This is the End Part Two

Standoff at Checkpoint Charlie

Standoff at Checkpoint Charlie

Perhaps one World War could have been tolerable to the European piggy-bank, but two was pushing it too far.  Entire economies and wholesale infrastructures devastated and nations completely impoverished in a set of engagements from which Europe still has genuinely to recover, god knows the cost to American foreign policy.  Unable to maintain their extended empires, the Western sphere of influence winnowed and shrank dramatically, its only remain exponent of any influence being the United States which was already gearing up for a third and titanic conflict–this time with the Soviet Union–that thankfully never came to fruition.  But nature despises a vacuum.  All the pomp and national spirit that had characterized western nations at the outset of World War One had been totally drained.  Within this came something born of the egalitarianism of the West but something I’m forced to characterize altogether differently; Marxism, already germinating within the national character of all western nations grew infectious and lugubrious, the constant threat of red revolution now a problem of international scale.  This gave rise to post-modernism, the obscene doctrine of Derrida and other filthy counter-culture gurus which would ultimately erase any last semblance of national pride in several generations time, a problem now endemic.

What can I say?  We’re really good at killing each other and becoming poor doing it.  On top of that, our egalitarianism, once a monstrous strength, is made a weakness with the miserable doctrine of white guilt, itself so insidious and perverted a form of racism that the hairs of my knuckles bristle at its bare mention. Read More …

This is the End

Charge of the Light Brigade by William Simpson

Charge of the Light Brigade by William Simpson

We’ve come down to a subject I’ve been deliberately avoiding for weeks, something I perhaps find terrifying, something for which, if I elucidate it incorrectly, I will never ever be forgiven.  So we’ve described the conception of Western Civilization, its spread, its development, its survival through times of darkness, and we’ve come upon the precipice of the great conclusion: the modern period which saw the rise of powerful western states with modern legal systems, modern manufacturing, modern notions, and modern ways of making war.  Everything, quite naturally, changed.  This conclusion will necessarily be a multi-part document.  I want to talk about the ways in which the interaction of western states changed, starting with the Crimean War.  I also want to talk about the World Wars in context, and I finally want to discuss our contemporary, what’s often called the “Post Modern Period,” which in our general malaise is more a threat to our way of life than any regiment of bayonets or battery of artillery. Read More …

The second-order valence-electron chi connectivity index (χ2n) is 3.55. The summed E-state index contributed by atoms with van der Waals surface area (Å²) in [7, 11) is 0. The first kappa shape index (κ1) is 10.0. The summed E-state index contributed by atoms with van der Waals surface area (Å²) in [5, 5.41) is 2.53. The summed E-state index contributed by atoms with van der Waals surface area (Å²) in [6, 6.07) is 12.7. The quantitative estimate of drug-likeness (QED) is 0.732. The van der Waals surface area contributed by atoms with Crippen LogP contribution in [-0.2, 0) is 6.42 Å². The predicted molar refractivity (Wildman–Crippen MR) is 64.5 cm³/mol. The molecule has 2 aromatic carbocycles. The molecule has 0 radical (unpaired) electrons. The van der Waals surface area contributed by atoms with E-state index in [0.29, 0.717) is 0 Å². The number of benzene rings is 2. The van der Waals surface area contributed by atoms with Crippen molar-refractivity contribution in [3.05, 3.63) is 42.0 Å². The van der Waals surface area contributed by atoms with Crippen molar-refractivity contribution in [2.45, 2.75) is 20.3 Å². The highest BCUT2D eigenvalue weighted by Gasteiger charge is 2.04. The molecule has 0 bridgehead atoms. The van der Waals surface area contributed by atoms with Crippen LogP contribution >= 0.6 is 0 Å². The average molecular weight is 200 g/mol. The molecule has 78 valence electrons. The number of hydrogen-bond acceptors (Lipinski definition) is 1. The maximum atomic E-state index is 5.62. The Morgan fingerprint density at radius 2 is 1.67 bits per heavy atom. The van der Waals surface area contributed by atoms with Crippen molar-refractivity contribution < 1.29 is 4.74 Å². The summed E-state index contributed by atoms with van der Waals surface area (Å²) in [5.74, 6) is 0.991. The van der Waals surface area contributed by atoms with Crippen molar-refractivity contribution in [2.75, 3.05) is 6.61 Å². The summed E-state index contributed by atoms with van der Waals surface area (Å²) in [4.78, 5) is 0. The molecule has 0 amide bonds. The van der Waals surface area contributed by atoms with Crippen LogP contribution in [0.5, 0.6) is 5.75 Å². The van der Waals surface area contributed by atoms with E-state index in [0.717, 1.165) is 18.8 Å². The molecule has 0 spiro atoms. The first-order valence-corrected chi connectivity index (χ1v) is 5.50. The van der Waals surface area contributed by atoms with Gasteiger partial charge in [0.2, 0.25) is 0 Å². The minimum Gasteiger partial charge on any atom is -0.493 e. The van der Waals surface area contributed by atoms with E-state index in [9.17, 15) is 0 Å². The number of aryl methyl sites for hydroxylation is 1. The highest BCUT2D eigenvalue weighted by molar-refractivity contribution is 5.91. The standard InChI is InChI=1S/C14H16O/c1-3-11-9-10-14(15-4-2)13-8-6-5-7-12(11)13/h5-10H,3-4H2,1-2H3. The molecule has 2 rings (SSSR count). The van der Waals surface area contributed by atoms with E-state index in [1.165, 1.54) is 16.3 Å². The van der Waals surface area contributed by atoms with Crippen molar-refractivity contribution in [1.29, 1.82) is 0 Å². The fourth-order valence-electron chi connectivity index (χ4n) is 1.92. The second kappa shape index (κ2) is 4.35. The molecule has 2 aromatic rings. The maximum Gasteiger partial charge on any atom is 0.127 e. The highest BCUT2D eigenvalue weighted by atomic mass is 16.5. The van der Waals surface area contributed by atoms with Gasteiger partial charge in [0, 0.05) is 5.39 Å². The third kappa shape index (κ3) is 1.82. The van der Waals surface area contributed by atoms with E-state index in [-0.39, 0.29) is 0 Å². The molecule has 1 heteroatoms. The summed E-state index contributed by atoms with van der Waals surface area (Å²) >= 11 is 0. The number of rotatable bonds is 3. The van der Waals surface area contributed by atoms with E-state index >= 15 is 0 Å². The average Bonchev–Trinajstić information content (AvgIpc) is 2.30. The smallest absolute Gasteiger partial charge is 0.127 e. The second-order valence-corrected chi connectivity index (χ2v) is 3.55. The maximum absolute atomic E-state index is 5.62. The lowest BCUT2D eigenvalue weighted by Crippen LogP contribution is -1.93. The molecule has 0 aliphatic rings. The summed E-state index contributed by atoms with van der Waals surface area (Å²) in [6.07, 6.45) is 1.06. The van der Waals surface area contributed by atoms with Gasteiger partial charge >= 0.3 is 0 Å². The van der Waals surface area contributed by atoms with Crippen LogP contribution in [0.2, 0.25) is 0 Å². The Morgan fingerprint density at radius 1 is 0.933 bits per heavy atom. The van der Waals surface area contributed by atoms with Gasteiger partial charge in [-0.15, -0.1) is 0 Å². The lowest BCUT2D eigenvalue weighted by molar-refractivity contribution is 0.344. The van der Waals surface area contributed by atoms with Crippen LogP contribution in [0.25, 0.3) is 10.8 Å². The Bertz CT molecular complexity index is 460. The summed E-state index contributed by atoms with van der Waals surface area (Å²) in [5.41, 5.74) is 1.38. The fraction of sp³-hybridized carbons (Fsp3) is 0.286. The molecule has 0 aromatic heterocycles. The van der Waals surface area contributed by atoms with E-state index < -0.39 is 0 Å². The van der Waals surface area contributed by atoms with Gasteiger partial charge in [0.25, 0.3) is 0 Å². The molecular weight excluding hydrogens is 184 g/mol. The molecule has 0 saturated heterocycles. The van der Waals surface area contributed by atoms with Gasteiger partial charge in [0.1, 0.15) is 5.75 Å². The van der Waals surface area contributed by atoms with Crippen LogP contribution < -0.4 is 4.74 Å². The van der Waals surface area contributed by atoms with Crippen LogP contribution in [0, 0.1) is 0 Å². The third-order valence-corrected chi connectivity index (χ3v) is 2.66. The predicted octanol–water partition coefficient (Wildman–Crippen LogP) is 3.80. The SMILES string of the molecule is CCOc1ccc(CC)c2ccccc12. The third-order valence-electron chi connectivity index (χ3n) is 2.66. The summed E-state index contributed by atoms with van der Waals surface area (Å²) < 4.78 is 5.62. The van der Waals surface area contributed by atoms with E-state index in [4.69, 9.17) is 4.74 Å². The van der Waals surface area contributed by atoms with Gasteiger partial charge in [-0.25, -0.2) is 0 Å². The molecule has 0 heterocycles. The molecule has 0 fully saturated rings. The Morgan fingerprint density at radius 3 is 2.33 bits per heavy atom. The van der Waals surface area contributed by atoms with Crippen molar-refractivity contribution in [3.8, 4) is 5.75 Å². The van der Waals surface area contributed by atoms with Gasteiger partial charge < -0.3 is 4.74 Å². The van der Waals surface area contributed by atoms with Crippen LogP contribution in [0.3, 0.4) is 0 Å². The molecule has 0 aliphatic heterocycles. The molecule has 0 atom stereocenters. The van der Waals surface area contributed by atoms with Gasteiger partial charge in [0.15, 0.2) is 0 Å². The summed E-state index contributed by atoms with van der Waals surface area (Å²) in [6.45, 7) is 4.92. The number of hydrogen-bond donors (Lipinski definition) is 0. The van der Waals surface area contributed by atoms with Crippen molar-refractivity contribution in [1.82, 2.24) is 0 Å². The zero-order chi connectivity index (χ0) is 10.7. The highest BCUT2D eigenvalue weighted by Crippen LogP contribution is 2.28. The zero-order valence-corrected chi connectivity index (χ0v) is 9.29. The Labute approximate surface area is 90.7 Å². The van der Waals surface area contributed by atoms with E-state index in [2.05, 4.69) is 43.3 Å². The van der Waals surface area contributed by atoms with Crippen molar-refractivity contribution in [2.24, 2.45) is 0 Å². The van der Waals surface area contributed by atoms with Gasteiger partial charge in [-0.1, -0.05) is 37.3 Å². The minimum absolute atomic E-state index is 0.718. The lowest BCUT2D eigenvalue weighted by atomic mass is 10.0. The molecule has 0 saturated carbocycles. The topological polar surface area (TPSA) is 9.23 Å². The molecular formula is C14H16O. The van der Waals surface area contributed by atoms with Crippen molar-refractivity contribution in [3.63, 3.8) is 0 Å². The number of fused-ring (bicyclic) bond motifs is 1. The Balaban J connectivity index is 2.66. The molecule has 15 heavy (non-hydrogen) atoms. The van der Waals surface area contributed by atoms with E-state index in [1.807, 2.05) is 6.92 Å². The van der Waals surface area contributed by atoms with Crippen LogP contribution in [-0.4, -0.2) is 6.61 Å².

Vana Roma

Aeneas defeats Turnus

Aeneas defeats Turnus

I confess, this reads like the connecting link holding together the whole argument of this western civilization series, and it may in many ways seem completely obvious; nevertheless, it’s important to relate.

The Romans really are fascinating.  It’s easy to get lost, considering how much of our daily life is Roman: our beliefs in politics, our laws regarding property and inheritance, even some of our burial rights, the model of the standing army; I’ll be here all night if I try to list off all the ways.  It’s true that the Greeks may have invented Western Civilization, what was then what we would call “Hellenic Culture,” but in spite of the spread of many Greek colonies through much of the Mediterranean basin, it was really the Romans that, having adopted this culture and having modeled themselves after this culture, spread it wheresoever they feet or their rudders should take them, which was a fair bit further than the Greeks.

Doesn’t really seem funny though, does it?  Why should the Romans not make use of what they consider to be good ideas, ideas that would advance their cause and increase their standing among nations?  Have you ever read the Iliad?  Seems a strange interruption, but let me continue.  Have you ever read the Aeneid?  Maybe a long time ago back in high school or the vagaries of university?  Remember a figure named “Aeneas,” one of the Trojan survivors of the sack of Troy, who with a fleet of ships led the survivors across the Mediterranean, through many dangers, to conclude their journey upon the shores of Italy, where eventually would be founded the city of Rome by a pair of violent youths nursed by a she-wolf?  This triggering any memories? Read More …

Revenge of the Normans

Viking Siege of Paris

Viking Siege of Paris

I’ll admit, this one had me stumped for weeks.  I wrote this article several times over, and I’m still unsure if I’m really happy with it.  Such are my pains, my beloved audience.  Bear with me as we bear through this.

I think we need to understand, to begin, that Western Civilization did not always mean “Europe,” and for a while it meant much beyond.  Western Civilization only traveled as far as the Macedonians and Romans could carry it, the nascent ovum derived from the Athenian city-state.  Rome never traveled to the far North, barely extended into Eastern Europe whatsoever.  These absent peoples were assuredly Europeans but, at the time, “Westerners?”  Hardly.  The Vikings represent one example of a people that self-westernized, rather in the way that cats self-domesticated, eventually assimilating with the arrival of Catholicism upon their shores, which they nevertheless fought viciously, invited really by their importance generated by all their military adventurism.  To the greater fold of the West, they brought with themselves the new blood and vigor that the West would need to continue developing along new ideas and fronts while remaining indelibly “Western.”  It would be finally, and partly thanks to the Scandinavian influence, the absorption of Eastern Europe predominantly into the Western and Eastern Churches that brought about the completion of what would become the West before at last the launch into the Americas. Read More …